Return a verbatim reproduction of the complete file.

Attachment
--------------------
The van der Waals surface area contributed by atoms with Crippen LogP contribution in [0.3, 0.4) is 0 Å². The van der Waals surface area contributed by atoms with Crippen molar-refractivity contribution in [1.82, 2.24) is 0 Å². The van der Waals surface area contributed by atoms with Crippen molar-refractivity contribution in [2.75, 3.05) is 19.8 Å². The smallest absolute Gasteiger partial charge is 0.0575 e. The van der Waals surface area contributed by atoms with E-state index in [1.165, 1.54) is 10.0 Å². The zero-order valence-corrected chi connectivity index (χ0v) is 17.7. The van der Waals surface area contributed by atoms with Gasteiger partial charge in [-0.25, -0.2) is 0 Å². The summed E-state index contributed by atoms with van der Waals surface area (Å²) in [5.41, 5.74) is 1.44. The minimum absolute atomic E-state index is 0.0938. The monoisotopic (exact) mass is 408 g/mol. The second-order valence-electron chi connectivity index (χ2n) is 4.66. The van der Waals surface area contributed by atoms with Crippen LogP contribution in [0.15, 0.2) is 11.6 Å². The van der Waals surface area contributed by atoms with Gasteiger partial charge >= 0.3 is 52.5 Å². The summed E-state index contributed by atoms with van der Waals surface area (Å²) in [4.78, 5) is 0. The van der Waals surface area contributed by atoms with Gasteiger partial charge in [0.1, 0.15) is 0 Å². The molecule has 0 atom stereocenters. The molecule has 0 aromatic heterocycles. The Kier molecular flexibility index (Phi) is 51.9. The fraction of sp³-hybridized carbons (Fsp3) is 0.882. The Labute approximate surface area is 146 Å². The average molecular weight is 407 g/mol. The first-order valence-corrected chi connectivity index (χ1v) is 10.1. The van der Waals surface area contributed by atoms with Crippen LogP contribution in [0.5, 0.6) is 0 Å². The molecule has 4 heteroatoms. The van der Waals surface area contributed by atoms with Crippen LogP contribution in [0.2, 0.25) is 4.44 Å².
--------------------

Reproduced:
The van der Waals surface area contributed by atoms with Crippen LogP contribution in [0.3, 0.4) is 0 Å². The van der Waals surface area contributed by atoms with Crippen molar-refractivity contribution in [1.82, 2.24) is 0 Å². The van der Waals surface area contributed by atoms with Crippen molar-refractivity contribution in [2.75, 3.05) is 19.8 Å². The smallest absolute Gasteiger partial charge is 0.0575 e. The van der Waals surface area contributed by atoms with E-state index in [1.165, 1.54) is 10.0 Å². The zero-order valence-corrected chi connectivity index (χ0v) is 17.7. The van der Waals surface area contributed by atoms with Gasteiger partial charge in [-0.25, -0.2) is 0 Å². The summed E-state index contributed by atoms with van der Waals surface area (Å²) in [5.41, 5.74) is 1.44. The minimum absolute atomic E-state index is 0.0938. The monoisotopic (exact) mass is 408 g/mol. The second-order valence-electron chi connectivity index (χ2n) is 4.66. The van der Waals surface area contributed by atoms with Crippen LogP contribution in [0.15, 0.2) is 11.6 Å². The van der Waals surface area contributed by atoms with Gasteiger partial charge >= 0.3 is 52.5 Å². The summed E-state index contributed by atoms with van der Waals surface area (Å²) in [4.78, 5) is 0. The van der Waals surface area contributed by atoms with Gasteiger partial charge in [0.1, 0.15) is 0 Å². The molecule has 0 atom stereocenters. The molecule has 0 aromatic heterocycles. The Kier molecular flexibility index (Phi) is 51.9. The fraction of sp³-hybridized carbons (Fsp3) is 0.882. The Labute approximate surface area is 146 Å². The average molecular weight is 407 g/mol. The first-order valence-corrected chi connectivity index (χ1v) is 10.1. The van der Waals surface area contributed by atoms with Crippen LogP contribution in [0.5, 0.6) is 0 Å². The molecule has 4 heteroatoms. The van der Waals surface area contributed by atoms with Crippen LogP contribution in [0.2, 0.25) is 4.44 Å².